Workplace diversity has long been a prominent topic of discussion among business leaders, and rightly so. With organizations working towards creating an inclusive environment, things are inevitably changing for the good.

According to diversity and inclusion insights from McKinsey, reducing the gender gap by 2025 could boost GDP by an additional US$ 12 trillion. But there’s still a long way to go. And there are many areas to focus on. For instance, McKinsey outlines how vital Latinos are to the US economy’s revenue, but only 5% of Latinos are found in positions of power within corporations, and only 1% of these are Latina women. The numbers for other minorities and vulnerable groups are not too different. Whether taken individually or together, these numbers are alarming because they show how corporate culture develops and is carried on for succeeding generations.

There are serious steps that need to be taken to create a diverse workplace in order to close the likely revenue gaps and increase inclusivity.

Challenges in Creating a Diverse Workplace

Hiring Challenges

The hiring challenges can be the biggest obstacle to establishing and growing a diverse workplace. Finding the best talent that balances potential without compromising on diversity is critical but can be difficult. Then there are well-documented problems with biased selections and the associated lack of inclusivity.

Let’s face it, selections occasionally suffer from biases due to the subjective opinions that individuals in hiring positions may have. This creates problems for the workplace and can hinder certain groups from being hired and subsequently represented in the workplace.

Such biases may pertain to age, familial status, ethnic background, gender identity, socioeconomic background (SES), or sexual orientation. One example of a bias could be the fact that women are less likely to be considered for more technical or strategic roles. A McKinsey study found that only 52 women are promoted to the managerial level for every 100 men.

Inability to Nurture and Exhibit Inclusivity

People stop applying for particular roles or institutions as a result of negative experiences in order to avoid conflict or unpleasant scenarios. People need to trust before they invest their time and effort in the hiring process, and companies fail to demonstrate their true intentions by being unable to brand themselves as inclusive. Google is a great example of a company that values inclusivity because the candidates know what to expect there.

These obstacles prevent the companies from achieving DEI objectives. However, there are many ways to deal with these difficulties.

Let’s take a look at five ways in which modern corporations address the inclusivity challenges.


5 Ways in Which Modern Corporations Can Address These Challenges

Changing the Hiring Process

If the DEI objectives are not being achieved, then there may be a problem with the hiring procedure and how the diversity issues are being handled. The hiring process needs to be thoroughly improved. That’s where working with a managed services partner can be beneficial in a variety of ways – from bridging the talent gap to bringing together diverse talent looking for the right opportunity.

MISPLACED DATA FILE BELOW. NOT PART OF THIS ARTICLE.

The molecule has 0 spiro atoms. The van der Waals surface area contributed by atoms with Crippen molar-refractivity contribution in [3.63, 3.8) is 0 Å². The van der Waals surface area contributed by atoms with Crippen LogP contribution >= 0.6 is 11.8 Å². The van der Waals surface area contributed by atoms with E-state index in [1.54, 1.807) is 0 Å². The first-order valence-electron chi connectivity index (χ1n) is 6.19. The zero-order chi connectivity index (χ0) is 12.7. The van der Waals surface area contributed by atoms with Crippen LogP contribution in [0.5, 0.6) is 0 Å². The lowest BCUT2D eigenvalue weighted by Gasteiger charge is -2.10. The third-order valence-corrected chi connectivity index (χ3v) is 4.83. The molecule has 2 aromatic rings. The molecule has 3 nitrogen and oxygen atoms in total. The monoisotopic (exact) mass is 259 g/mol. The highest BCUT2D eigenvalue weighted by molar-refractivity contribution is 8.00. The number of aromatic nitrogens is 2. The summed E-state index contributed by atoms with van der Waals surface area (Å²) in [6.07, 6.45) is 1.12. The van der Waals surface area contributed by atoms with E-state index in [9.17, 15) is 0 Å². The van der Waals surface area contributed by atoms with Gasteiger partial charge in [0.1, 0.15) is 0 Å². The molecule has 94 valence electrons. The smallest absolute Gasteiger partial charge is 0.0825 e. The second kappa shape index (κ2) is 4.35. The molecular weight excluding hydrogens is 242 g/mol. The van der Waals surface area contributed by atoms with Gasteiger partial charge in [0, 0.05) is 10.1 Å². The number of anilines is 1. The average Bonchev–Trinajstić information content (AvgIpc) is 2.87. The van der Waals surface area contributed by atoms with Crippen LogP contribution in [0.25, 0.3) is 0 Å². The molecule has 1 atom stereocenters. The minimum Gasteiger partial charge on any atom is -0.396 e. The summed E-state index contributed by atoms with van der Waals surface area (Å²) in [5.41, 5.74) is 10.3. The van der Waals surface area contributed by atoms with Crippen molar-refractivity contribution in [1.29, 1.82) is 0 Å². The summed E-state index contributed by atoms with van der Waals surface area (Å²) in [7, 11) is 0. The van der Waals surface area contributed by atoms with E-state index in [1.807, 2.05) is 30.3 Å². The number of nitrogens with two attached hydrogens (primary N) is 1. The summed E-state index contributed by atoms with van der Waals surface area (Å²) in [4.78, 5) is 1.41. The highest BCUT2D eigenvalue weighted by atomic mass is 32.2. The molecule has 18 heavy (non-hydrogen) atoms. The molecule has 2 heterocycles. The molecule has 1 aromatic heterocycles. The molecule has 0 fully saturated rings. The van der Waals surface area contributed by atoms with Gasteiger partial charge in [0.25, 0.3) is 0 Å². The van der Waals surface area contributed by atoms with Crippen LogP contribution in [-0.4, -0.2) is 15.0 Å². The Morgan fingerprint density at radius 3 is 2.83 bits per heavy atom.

Focusing on Supplier Diversity

Businesses must welcome diverse suppliers who can meet their needs better than what is already out there. Supplier diversity is a hot topic, and a survey by The Hackett Group outlines that supplier diversity spending can increase by 50% by 2025. Not only does this open avenues for increased innovation and creativity, but it also provides a blueprint for moving towards creating inclusive workplaces.

Data-Driven Selection Process

It’s critical to introduce an objective selection procedure. Random beliefs ingrained in the interviewer’s subconscious can put the applicant on edge, and they may not prefer working for a business that is insensitive to diversity. A data-driven selection process can do wonders for the best outcomes and overcome this challenge.

Promote and Publish Inclusivity Data and Opinions

The best way to make people feel safe working for you is to present yourself as an inclusive workplace. By providing such a summary and developing such a brand image, a business will be inspired to encourage more people from diverse backgrounds to apply for the open positions. A study found that 64% of millennials are uninterested in working for organizations that don’t prioritize CSR. This demonstrates how crucial it is for businesses today to put effort into making everyone feel comfortable at work.

Mentorship Program

To keep up with changing workplace demands, corporations are pursuing gender-neutral activities. The mentors guiding an organization through the same assist in staff mentoring and gradually improve the overall work culture. These programs are very good at making people feel safe at work and improving inclusivity and diversity on the whole.


Wrapping Up

The challenges associated with diversity or inclusivity affect a sizeable portion of the talented and qualified workforce. That’s why it’s crucial to rely on a staffing partner who excels at providing a top-notch, diverse workforce across a range of verticals.

Finding the right talent to meet the demands of the organization’s primary goals while upholding DEI commitments is our area of expertise at Trinus. To learn more about our solutions, get in touch with us.